Petr is the new Algorithm Champion

Discuss this match
Friday, May 5, 2006
Introduction by lbackstrom

Here at the Aladdin, the excitement has been building all week up to today's big event. While Petr vs Tomek may not be quite as big as Holyfield vs. Tyson, it's certainly right up there.

The competitors started their prep-phase promptly at 2 PM. Some of the competitors spent the whole half hour pecking furiously away at their template code, while others, like Petr, were confident that they could win without fancy macros and prewritten functions.

The round started out fast, as the competitors breezed through the easy problem, arguably the easiest so far. The medium problem slowed them down a bit, but many of the competitors managed to solve it for solid scores. John Dethridge characteristically skipped on to the hard, but eventually went back to the medium.

The straightforward easy problem even left many of the competitors enough time to take a stab at the hard, and by the end of the coding phase, 4 competitors had submitted all 3 problems. The tight race (and crowd knowledge of many bad solutions) ensured that the challenge phase would be particularly exciting, and it did not disappoint.

Petr struck first, shooting down three medium problems in the first few seconds. However, his next two challenges failed, and he ended up with a net of 100 points. fuwenjie, the underdog of the match, took down tomek and natori's hard submissions, gaining him 100 points and moving him into second place. In the final seconds, natori, known for his challenge abilities and with nothing to lose, tried to challenge the remaining 1k's but only ended up losing 50 points.

The system test phase knocked out fewer submissions than any of the previous rounds (there weren't many left after the challenge phase), as only fuwenjie's hard failed. This left Petr on top, with the only surviving hard submission, and tomek in second with the highest combined score on the easy and medium. Congratulations to all the competitors for making this year's TCO a truly thrilling event.


by radeye

This problem is straightforward in concept---simply consider all six orientations of each box stacked on top of each other, and for each such stack consider all three possibilities for the ends with the double layer of cardboard. That's only 108 combinations, so clearly your solution will not time out; the main question is how to minimize the amount of code you need to write to consider all of the possibilities. Probably the simplest way to do it is to just use a set of four nested loops:
int r = 2000000000 ;
for (int a=0; a<3; a++) for (int b=0; b<3; b++) if (a != b)
   for (int d=0; d<3; d++) for (int e=0; e<3; e++) if (d != e) {
      int c = 0+1+2 - a - b, f = 0+1+2 - d - e ;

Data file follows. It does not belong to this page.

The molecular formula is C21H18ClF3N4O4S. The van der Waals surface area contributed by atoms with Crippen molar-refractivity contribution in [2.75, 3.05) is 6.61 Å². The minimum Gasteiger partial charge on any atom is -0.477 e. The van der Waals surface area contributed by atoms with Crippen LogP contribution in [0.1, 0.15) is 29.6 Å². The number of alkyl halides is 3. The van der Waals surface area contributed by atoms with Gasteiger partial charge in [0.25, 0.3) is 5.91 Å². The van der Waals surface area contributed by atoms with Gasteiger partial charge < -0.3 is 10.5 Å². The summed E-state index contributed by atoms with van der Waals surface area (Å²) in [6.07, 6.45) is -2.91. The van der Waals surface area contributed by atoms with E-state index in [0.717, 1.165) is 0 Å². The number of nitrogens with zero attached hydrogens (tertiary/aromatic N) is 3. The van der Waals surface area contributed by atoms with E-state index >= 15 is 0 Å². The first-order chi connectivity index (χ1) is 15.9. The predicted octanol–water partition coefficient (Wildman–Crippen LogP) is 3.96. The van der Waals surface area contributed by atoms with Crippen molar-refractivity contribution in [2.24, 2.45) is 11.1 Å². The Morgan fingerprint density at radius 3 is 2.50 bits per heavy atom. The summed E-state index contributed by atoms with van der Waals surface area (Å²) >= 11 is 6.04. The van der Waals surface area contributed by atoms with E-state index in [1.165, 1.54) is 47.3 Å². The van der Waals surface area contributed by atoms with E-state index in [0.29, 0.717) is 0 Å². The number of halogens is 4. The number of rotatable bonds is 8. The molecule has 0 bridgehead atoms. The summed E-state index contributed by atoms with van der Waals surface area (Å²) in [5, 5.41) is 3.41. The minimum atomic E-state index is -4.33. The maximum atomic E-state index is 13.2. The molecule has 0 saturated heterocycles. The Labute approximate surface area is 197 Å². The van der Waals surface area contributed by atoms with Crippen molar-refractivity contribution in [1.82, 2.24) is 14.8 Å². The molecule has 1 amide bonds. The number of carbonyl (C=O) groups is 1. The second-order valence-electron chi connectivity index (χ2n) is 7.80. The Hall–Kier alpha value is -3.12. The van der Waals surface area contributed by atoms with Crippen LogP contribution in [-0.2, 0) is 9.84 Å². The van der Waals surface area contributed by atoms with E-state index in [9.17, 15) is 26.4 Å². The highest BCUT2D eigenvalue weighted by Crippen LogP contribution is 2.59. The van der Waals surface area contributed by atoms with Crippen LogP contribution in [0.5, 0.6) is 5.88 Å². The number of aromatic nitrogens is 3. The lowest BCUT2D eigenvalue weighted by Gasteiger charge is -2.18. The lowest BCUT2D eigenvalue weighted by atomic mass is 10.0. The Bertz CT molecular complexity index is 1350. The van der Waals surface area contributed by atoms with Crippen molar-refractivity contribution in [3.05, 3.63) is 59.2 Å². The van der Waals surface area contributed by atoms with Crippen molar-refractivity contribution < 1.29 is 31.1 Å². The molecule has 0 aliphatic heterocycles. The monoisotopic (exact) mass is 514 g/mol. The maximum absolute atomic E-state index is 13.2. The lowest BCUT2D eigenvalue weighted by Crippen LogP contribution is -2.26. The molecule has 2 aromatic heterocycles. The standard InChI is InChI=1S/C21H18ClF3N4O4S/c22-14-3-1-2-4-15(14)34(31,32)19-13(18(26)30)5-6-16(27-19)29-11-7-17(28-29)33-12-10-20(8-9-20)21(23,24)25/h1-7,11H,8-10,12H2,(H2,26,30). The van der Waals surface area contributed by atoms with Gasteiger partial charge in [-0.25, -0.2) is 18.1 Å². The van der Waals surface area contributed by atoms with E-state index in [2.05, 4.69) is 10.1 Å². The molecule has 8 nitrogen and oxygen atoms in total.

int[] box3 = new int[] { Math.max(box1[a], box2[d])
                               Math.max(box1[b], box2[e]),
                               box1[c] + box2[f] } ;
      Arrays.sort(box3) ;
      r = Math.min(r, 4 * box3[0] * box3[1] +
                      2 * (box3[0] + box3[1]) * box3[2]) ;
If you have a nextpermutation() function handy, that can also be used. There are probably a dozen equivalent ways to do this, and none of them should be particularly difficult to code.


by Andrew_Lazarev

The solution for this problem is quite straightforward. Clearly the half of the bars will form the top part of the puzzle and another half will form the bottom part. Let's iterate all possible configurations of the bottom part. There are 26880 variants possible at most. For each bottom configuration, top configuration is determined unambiguously and we just need to check if it possible to create such configuration using the bars left.


by Jan_Kuipers

It is very easy to check whether it is possible to construct a valid network: just check whether the graph is connected. After this the hard part starts: how to find the best quality/cost ratio. Since it seems really hard to determine this number from scratch, one can ask a slightly simpler question: "Is it possible to achieve a ratio r?" and perform a binary search to find the optimal one.

To determine whether a given ratio r can be achieved, one can do the following. Assign to every edge a weight of its quality-r*cost. If for a given subset of the edges the sum of the weights is greater than zero, it is easy to see that the quality/cost ratio of those edges must be greater than r. So we have to look for the subset of edges that spans the graph and has the sum of the weights as large as possible. If this subset has sum of the weights greater than zero, one can obtain that ratio r; if not, one can't.

To make sure that the subset of the edges is spanning the graph and has maximal sum of the weights, we compute a maximal spanning tree, which can be determined in the same way as the standard minimal spanning tree. To maximize the sum of the weights we also add to this spanning tree all unused edges with positive weight. Now we have our maximal weight spanning graph and can start the binary search to determine the best ratio.